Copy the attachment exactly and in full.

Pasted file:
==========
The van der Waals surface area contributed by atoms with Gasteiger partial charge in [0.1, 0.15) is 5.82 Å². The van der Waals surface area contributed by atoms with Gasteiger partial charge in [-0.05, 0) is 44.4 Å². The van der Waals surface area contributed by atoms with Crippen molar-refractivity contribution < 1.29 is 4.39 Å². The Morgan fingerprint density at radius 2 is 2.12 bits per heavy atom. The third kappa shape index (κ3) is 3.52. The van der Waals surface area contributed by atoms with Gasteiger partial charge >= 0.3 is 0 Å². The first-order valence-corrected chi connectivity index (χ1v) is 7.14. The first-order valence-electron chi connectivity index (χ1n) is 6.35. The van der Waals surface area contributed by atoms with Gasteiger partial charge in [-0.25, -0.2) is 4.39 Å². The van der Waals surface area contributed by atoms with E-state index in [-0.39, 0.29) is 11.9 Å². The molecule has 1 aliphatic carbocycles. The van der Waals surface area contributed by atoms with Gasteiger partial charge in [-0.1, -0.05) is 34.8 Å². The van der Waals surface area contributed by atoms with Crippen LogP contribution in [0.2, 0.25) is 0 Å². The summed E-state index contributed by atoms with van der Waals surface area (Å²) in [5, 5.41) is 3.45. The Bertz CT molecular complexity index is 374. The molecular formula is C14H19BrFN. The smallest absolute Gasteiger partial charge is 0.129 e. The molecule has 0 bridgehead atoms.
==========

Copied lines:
The van der Waals surface area contributed by atoms with Gasteiger partial charge in [0.1, 0.15) is 5.82 Å². The van der Waals surface area contributed by atoms with Gasteiger partial charge in [-0.05, 0) is 44.4 Å². The van der Waals surface area contributed by atoms with Crippen molar-refractivity contribution < 1.29 is 4.39 Å². The Morgan fingerprint density at radius 2 is 2.12 bits per heavy atom. The third kappa shape index (κ3) is 3.52. The van der Waals surface area contributed by atoms with Gasteiger partial charge >= 0.3 is 0 Å². The first-order valence-corrected chi connectivity index (χ1v) is 7.14. The first-order valence-electron chi connectivity index (χ1n) is 6.35. The van der Waals surface area contributed by atoms with Gasteiger partial charge in [-0.25, -0.2) is 4.39 Å². The van der Waals surface area contributed by atoms with E-state index in [-0.39, 0.29) is 11.9 Å². The molecule has 1 aliphatic carbocycles. The van der Waals surface area contributed by atoms with Gasteiger partial charge in [-0.1, -0.05) is 34.8 Å². The van der Waals surface area contributed by atoms with Crippen LogP contribution in [0.2, 0.25) is 0 Å². The summed E-state index contributed by atoms with van der Waals surface area (Å²) in [5, 5.41) is 3.45. The Bertz CT molecular complexity index is 374. The molecular formula is C14H19BrFN. The smallest absolute Gasteiger partial charge is 0.129 e. The molecule has 0 bridgehead atoms.